Saturday, March 16, 2013

How Does the Transcendental Critique Work?

William D. Dennison, who studied at Beaver Falls (where Johannes Vos taught), writes:
'By participating in Christ's words, the apologist is to uncover and expose the heart of humanity. For Van Til, no one is exempt from this critical analysis. The transcendental critique reveals the deep roots of sin in the heart of man, and it demands the purity of biblical truth in the church as well as in the individual Christian.'
'How does the transcendental critique work? Let's say, for example, that I believe that all disputes between nations can be resolved through discussion (negotiation) and experience. The transcendental critique attempts to figure out why I hold that position. As you begin your analysis of my thought, as a Christian apologist, you must have a self-conscious understanding of God's revelation from Genesis to Revelation. Specifically, you must participate self-consciously in Christ's message to the church (the Bible) as you attempt to disclose the foundation (root) of my system. By participating in the biblical text, theory and practice are brought together. With a biblical consciousness of God's revelatory truth in place, you are ready to begin your analysis and critique of my thought.'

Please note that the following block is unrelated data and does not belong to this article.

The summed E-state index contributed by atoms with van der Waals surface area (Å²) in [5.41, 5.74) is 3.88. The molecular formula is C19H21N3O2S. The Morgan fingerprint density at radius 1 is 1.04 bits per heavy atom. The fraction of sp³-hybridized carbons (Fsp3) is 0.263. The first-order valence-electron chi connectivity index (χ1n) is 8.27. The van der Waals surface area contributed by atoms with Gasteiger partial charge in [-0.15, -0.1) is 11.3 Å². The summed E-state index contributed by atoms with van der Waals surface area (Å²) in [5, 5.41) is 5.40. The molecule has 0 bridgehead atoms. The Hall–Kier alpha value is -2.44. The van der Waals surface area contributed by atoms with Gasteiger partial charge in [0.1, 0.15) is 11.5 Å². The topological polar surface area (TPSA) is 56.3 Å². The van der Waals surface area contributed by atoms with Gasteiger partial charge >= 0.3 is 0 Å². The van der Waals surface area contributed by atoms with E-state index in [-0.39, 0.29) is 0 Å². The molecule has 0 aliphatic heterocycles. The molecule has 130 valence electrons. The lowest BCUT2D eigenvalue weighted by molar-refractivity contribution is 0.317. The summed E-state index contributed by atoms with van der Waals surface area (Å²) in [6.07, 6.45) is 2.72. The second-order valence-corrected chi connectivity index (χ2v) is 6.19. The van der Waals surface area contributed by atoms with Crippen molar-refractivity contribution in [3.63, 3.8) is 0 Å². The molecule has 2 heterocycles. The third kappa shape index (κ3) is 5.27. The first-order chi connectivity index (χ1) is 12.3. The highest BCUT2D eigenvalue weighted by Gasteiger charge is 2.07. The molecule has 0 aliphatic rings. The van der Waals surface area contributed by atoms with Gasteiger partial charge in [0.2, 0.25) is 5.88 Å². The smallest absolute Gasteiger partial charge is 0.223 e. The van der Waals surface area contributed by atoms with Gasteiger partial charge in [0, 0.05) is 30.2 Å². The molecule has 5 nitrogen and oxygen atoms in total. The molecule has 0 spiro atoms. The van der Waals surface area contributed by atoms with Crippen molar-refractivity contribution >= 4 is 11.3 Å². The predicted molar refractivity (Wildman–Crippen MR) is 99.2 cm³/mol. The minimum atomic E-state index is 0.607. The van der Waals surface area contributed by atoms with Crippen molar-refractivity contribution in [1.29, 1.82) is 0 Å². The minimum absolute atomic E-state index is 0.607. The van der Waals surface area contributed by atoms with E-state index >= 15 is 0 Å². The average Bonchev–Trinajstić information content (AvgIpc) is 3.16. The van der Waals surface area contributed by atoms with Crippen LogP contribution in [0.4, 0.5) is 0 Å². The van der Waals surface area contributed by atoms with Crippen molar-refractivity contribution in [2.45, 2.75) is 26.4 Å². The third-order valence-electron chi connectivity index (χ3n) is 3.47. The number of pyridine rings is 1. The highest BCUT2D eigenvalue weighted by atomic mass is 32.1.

Remember this phrase:
'By participating in the biblical text, theory and practice are brought together. '

Tim Black, who studied at covenant college, applies this 'Transcendental Analysis and Critique' on Dooyeweerd’s Distinction between Naïve and Theoretical Thought.

In this interview on his book, 'Paul's Two-Age Construction and Apologetics', William Dennison discusses the link between Geerhardus Vos' thought ( his intersecting-plane hermeneutics ) and Cornelis van Til's apologetics. It contains also a critical chapter 4, discussed briefly in this blogpost.  Also instructive to read William Dennison's comparison of Cornelis van Til's apologetics with Keller's approach.

Through William Dennison's explanation of this apologetical method, Francis Schaeffer suddenly emerges as  van Til's best student. Suddenly we also see clear links between van Til's apologetics and Klaas Schilder's deliberate enforcement of the perspicuitas of Scripture and his understanding of Christian freedom.

So let me remind you as I close of 1 Peter 3:15 as quoted by Helenius de Cock:
 'Always be prepared to give an answer (apologia) to everyone who asks you to give the reason for the hope that you have. But do this with gentleness and respect'

1 comment:

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